US, Russia clash over startup of Iran nuke plant 

U.S. Secretary of State Hillary Rodham Clinton and her Russian counterpart clashed openly Thursday over the planned launch this summer of Iran's first, Russian-built nuclear power plant, highlighting a split in views over how to steer Iran away from nuclear weapons.

Clinton did not criticize the long-delayed project directly but said the Obama administration is opposed to the timing of the nuclear plant's startup. Russian Prime Minister Vladimir Putin announced the summer startup plans on Thursday, shortly after Clinton arrived for a two-day visit.

The nuclear plant is an example of Russian-Iranian economic ties and technical cooperation, on terms that have long made the United States uncomfortable. It was a background issue during a difficult period in U.S.-Russian relations last year and in the ongoing U.S.-led effort to bring new United Nations economic penalties against Iran over suspicions that part of its nuclear program is aimed at building a bomb.

Putin's announcement adds another complication to the already long list of issues on which Clinton and her Russian hosts don't agree. Clinton is seeing Putin on Friday.

At a news conference with Foreign Minister Sergey Lavrov after talks on a wide range of issues, Clinton told reporters that Iran, while entitled to the peaceful use of nuclear energy, must reassure the world that it is not trying to build a nuclear weapon.

"In the absence of those reassurances, we think it would be premature to go forward with any project at this time, because we want to send an unequivocal message to the Iranians," she said.

Lavrov forcefully asserted that, whatever the U.S. concerns, his country will finish its work on the Bushehr nuclear power plant shortly.

"The project will be completed," Lavrov said. "We are now in the final stage, and this nuclear power plant will be launched. It will be put into operation, it will be functioning, producing power." He added that the plant will operate under strict compliance with requirements of the U.N.'s nuclear watchdog agency.

Lavrov and Clinton also asserted to reporters that U.S.-Russian negotiations on a new treaty to reduce long-range nuclear weapons are close to completion. The accord would replace the 1991 Strategic Arms Reduction Treaty, or START, which expired in December.

Lavrov said the two sides now are discussing the time and place for President Barack Obama and President Dmitry Medvedev to sign the new deal, which also must be ratified by each country's legislature.

"We are now at the finish line," Lavrov said.

Clinton was a bit more circumspect.

"We have a saying in the United States: 'Don't count your chickens before they hatch,'" she said. "And that means that we are beginning our discussions about where and when our two presidents will sign the START agreement. But we don't want to get ahead of ourselves. First, our negotiators have to sign on the dotted line, so to speak."

A Clinton spokesman, P.J. Crowley, said later that the negotiators were "down to one or two issues" before completing the deal.

Another negotiating session was to be held Friday in Geneva, Switzerland.

The Obama administration has been unsuccessful in pressing Iran to take steps to reassure the world of its nuclear intentions and has pointed to its secret construction of a uranium enrichment plant — disclosed by the West last fall — as evidence that Iran's intentions are not purely peaceful.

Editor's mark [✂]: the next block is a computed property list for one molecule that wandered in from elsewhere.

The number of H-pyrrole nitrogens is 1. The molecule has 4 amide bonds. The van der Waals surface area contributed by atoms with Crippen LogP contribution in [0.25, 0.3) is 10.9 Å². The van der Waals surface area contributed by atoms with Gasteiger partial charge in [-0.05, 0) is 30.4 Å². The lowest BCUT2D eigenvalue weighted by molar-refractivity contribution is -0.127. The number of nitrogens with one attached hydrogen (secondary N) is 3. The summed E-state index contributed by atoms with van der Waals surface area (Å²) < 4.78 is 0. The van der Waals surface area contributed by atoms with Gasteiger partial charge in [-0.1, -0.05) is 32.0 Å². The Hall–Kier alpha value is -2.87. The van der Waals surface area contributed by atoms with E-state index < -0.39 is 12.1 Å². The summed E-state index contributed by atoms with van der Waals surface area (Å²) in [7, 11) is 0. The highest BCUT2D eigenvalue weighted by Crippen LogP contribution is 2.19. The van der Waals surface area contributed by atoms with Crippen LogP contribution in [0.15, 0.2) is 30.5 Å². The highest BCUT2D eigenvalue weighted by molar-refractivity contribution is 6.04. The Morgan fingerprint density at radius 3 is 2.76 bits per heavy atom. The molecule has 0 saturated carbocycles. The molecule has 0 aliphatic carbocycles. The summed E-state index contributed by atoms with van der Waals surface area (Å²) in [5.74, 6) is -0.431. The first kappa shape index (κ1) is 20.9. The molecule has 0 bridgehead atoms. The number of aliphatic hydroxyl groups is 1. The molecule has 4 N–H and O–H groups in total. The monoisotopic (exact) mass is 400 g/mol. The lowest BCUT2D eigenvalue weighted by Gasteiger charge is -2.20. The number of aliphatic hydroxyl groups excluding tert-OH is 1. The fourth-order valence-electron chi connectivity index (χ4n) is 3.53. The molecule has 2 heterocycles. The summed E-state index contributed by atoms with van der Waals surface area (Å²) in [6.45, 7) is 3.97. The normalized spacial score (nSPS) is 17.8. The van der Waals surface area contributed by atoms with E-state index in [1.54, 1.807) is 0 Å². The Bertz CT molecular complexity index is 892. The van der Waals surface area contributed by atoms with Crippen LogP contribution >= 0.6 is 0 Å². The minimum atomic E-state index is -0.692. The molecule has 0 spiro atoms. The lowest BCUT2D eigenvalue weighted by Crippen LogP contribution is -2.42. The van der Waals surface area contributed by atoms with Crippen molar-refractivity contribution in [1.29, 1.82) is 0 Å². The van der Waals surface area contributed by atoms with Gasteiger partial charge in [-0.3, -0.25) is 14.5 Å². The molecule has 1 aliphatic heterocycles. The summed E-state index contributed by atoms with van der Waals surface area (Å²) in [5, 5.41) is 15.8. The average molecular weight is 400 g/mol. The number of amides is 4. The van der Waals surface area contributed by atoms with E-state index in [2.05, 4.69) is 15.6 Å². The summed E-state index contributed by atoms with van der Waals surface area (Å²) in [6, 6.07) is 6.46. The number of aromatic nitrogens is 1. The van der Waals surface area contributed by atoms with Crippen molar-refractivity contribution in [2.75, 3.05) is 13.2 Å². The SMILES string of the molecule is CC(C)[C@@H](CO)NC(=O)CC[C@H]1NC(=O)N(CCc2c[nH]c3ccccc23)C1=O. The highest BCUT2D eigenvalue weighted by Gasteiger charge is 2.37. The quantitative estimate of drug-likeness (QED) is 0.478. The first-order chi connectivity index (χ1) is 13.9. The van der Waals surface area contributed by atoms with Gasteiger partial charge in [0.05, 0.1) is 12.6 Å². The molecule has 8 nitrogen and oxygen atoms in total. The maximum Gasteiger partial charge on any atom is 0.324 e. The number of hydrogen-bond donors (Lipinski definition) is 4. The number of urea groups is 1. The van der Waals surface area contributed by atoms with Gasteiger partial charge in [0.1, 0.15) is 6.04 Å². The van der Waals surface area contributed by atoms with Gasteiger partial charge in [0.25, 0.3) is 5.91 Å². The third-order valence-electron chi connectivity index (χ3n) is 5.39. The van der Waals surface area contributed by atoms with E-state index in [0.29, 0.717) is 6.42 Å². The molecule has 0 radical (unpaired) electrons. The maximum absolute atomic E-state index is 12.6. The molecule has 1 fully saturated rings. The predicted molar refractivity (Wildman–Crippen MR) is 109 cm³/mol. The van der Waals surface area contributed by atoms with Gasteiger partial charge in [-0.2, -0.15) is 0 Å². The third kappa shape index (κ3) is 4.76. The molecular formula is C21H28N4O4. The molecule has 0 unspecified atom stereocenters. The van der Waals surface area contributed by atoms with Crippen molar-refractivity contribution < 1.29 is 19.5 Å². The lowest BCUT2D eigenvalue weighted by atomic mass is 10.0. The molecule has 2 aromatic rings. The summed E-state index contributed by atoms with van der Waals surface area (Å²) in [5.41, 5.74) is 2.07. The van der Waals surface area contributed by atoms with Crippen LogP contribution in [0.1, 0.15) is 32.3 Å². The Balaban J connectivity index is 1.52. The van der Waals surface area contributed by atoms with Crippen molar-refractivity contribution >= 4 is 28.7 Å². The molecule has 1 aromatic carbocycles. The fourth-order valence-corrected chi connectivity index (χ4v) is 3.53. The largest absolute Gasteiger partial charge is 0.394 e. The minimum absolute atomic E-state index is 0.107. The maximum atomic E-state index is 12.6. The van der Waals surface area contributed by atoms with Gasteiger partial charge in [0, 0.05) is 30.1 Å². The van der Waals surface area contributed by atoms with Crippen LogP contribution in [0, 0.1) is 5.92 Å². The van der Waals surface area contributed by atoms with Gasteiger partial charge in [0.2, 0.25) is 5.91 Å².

Clinton suggested that by endorsing Iran's startup of its Bushehr power plant, Tehran would get the mistaken impression that the rest of the world accepted its claim that it wants nuclear power only for electricity generation and not to secretly produce nuclear bombs.

Crowley said Clinton's comment was not intended as criticism of Russia's involvement in the Bushehr project, which has been decades in the making.

Russia agrees that Iran must not acquire nuclear weapons, but it has close commercial ties with Tehran and has used its position as a veto-wielding permanent U.N. Security Council member to water down Western-backed sanctions. Lavrov said he and Clinton discussed the prospect of a new U.N. sanctions resolution, but he made clear that Moscow does not see new sanctions as inevitable.

"As for sanctions that might be discussed in the United Nations Security Council, that discussion has not begun yet," Lavrov said.

Asked what Russia was doing to nudge China — which also has veto power in the Security Council — toward accepting the idea of new sanctions against Iran, Lavrov indicated that China has demonstrated that it is willing to live up to its obligations as a nuclear power.

He said China, like the U.S, Russia and other nuclear weapons states, has "a special commitment and obligation" to ensure that nuclear weapons technology does not spread around the world. "Our Chinese partners have never given us any grounds to suspect them of insufficient attention to nonproliferation issues," he said.

Clinton and Lavrov were attending a dinner Thursday with representatives of the European Union and the United Nations — together known as the Quartet — to discuss the recent setbacks in getting Israel and the Palestinians to return to peace negotiations. Clinton appeared to be seeking to calm U.S. relations with Israel, which were roiled last week after Israel announced new housing for Jews in east Jerusalem.

The announcement, made during a visit to Israel by Vice President Joe Biden, was seen by the Obama administration as an insult and a repudiation of U.S. efforts to get Israel to halt construction of additional Jewish settlements.

"Our goals remain the same," Clinton said. "It is to relaunch negotiations between the Israelis and the Palestinians on a path that will lead to a two-state solution. Nothing has happened that in any way affects our commitment to pursuing that."

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